Why be temperate? Go nuts.
That was the attitude of Motorola (NYSE: MOT) shareholders at the market open. It's their loss. Literally.
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Shares of Motorola dropped like a meteor today after the company warned of lower-than-expected profits in the near term. Motorola sees falling margins in its wireless phone business because of parts shortages combined with lower handset prices.
Some folks blamed Motorola for sparking another decline among technology stocks today. I'm a bit hesitant to lay it all at Motorola's feet, because this market was shaky well before the company released first quarter results. Or haven't you been paying attention the last few weeks?
In any case, the Nasdaq Composite Index actually has climbed for most of today -- all of its losses came in the first hour of trading.
(Update: So of course, it's going down again in the afternoon. But it's still a larger trend.)
So the market at least is smart enough to isolate Motorola's problems. Perhaps they're heeding the words of analysts, who generally believe rivals such as Nokia (NYSE: NOK) and LM Ericsson (Nasdaq: ERICY) aren't seeing margin problems at this point.
"This is strictly a Motorola phenomenon right now," says Charles A. Disanza, analyst with Gerard Klauer Mattison. "They're caught in a margin squeeze."
Older, higher margin phones made up a larger portion of Motorola revenue for a longer period of time than was the case with the company's Scandinavian peers. Now the company is adjusting in a particularly difficult time because of global shortages of LCD screens and flash memory.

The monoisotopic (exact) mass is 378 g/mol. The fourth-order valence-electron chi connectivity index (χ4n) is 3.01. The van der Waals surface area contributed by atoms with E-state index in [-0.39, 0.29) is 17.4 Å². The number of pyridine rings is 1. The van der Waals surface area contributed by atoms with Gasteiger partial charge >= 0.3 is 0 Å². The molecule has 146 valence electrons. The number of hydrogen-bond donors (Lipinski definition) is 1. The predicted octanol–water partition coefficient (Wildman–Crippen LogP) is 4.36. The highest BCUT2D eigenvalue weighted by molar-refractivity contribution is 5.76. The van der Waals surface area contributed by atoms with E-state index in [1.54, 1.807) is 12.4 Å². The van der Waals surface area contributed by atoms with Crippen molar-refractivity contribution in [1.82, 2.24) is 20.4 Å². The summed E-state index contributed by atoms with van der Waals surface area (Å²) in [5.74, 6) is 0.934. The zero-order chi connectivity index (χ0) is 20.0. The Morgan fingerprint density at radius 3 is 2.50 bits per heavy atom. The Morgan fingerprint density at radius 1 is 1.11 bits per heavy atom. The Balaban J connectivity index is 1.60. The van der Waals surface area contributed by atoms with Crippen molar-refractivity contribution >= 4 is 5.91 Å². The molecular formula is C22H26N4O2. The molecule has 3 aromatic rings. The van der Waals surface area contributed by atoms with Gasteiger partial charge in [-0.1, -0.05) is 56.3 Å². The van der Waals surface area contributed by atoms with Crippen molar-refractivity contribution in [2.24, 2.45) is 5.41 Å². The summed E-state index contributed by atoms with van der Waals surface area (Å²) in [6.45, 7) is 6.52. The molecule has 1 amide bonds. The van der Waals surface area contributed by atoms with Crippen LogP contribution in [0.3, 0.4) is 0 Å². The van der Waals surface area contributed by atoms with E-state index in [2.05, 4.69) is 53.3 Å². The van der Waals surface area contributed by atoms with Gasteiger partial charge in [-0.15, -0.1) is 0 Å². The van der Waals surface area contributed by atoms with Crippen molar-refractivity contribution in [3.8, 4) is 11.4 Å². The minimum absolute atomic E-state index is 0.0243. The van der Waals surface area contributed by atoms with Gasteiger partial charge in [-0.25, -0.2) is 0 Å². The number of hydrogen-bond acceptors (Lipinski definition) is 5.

I suspect part of the problem lies with geography. Being a U.S. company, Motorola relies more heavily on the United States than the Finnish Nokia or the Swedish Ericsson. The U.S. is behind in adapting new wireless technology, so older phones hung around Motorola's product line longer.
Not that anyone expects Motorola to be as efficient as Nokia, whose operating margins are the best in the business. But there's no reason why Motorola can't at least outdo one of its competitors.
Ericsson took about 15 months to work through its own margin problems as it sold more and cheaper digital handsets, Disanza notes. He believes Motorola can get out of it faster.
"Motorola will be back in two quarters," Disanza says. "I think today is a gross overreaction."
The company's other businesses are doing great. Cable modems keep flying out the door, set-top boxes continue ramping, chips see healthy demand and network communications equipment remains hot.
At least Motorola doesn't seem to have any inclination to go below today's drop. A day-long decline would be worrisome, but MOT has basically flatlined since the first half hour of activity, which seems to indicate all the doubters fled right at the open.
Too bad for them.
There's no use in assigning "good" or "bad" to broad market movements -- they are what they are. You just have to deal with them. 22GO>